The intent of "friendly parent" preferences is to guarantee that children go to the parent most likely to facilitate the child's relationship with the other parent. Although this goal is laudable; in practice, the result has been to penalize parents who raise concerns about child abuse or domestic violence (Dore, 2004). Friendly parent preferences tend to favor abusers who rarely object to the nonabusive parent having access to the child. Protective parents, on the other hand, frequently seek to curtail a violent parent's access to the child. Moreover, the very act of raising concerns of abuse, suggests to the court that the protective parent is inherently "unfriendly" and should therefore be denied custody ( Dore, 2004). Some professionals have found that the friendly parent concept is most often employed against the custodial or primary parent, typically the mother (Zorza, 1992).
Some states have tried to rectify injustices resulting from friendly parent preferences by enacting presumptions against custody to a perpetrator of domestic violence. Unfortunately, these presumptions are not always followed, especially when "friendly parent" preferences continue to remain on the books. For instance, Morrill et al.(2005) evaluated the effectiveness of statutes mandating a presumption against custody to a perpetrator of domestic violence in 6 different states. The investigators examined 393 custody and/or visitation orders where the father perpetrated domestic violence against the mother and surveyed 60 judges who entered those orders. They found that children failed to be protected in states with a statutory presumption against custody to an abuser when the state also had a "friendly parent" provision in their statutes with a presumption for joint custody.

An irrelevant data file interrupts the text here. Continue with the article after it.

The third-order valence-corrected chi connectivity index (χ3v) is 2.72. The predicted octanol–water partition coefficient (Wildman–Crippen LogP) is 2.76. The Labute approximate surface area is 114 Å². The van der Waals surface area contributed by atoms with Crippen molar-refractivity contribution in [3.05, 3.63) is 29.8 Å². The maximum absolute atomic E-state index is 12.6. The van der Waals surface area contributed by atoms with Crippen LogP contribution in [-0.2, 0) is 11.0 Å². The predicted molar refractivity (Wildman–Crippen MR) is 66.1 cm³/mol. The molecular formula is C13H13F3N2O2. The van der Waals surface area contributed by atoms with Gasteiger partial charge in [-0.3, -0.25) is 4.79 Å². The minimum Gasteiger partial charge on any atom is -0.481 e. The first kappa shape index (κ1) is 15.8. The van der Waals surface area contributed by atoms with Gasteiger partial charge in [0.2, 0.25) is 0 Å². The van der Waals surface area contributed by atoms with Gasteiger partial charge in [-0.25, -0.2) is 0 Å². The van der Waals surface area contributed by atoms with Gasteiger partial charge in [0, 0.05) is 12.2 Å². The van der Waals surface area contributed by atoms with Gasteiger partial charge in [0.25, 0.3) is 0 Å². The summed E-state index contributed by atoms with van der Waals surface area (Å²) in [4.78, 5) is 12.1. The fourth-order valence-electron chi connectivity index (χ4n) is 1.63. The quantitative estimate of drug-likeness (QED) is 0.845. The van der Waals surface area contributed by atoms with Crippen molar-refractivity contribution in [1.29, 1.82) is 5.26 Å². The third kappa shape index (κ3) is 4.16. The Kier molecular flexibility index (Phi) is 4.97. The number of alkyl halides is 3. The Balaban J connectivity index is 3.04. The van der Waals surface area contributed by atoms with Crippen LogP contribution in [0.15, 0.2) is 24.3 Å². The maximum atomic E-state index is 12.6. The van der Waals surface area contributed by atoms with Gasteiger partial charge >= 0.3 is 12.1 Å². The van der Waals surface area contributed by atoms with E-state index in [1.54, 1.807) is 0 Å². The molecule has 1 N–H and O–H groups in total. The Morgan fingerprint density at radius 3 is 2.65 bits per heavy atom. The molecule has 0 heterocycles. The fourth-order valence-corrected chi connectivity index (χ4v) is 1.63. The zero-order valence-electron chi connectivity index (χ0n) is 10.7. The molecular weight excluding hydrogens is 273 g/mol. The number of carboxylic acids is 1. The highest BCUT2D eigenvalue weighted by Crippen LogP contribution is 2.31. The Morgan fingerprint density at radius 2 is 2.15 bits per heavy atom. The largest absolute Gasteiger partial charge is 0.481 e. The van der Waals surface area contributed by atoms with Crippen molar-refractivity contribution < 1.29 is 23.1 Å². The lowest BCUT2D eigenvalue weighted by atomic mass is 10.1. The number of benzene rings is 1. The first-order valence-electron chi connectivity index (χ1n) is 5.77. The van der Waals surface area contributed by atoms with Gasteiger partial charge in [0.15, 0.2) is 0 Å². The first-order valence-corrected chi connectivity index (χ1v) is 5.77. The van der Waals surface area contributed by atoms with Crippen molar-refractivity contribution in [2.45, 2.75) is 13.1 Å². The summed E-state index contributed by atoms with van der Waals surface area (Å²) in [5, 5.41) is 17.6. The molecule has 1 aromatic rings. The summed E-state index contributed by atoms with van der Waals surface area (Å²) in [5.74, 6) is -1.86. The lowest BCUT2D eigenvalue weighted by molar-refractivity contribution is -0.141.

A fourth reason that fit mothers may lose custody to an alleged abuser is due to lax standards that allow junk science to influence custody decisions in family courts. Over the years a number of "syndromes" have been developed that pathologize the responses of parents who seek to protect their child from an abusive spouse. The most popular of these syndromes, "Parental Alienation Syndrome."
Information found at : http://www.leadershipcouncil.org/1/res/cust_m...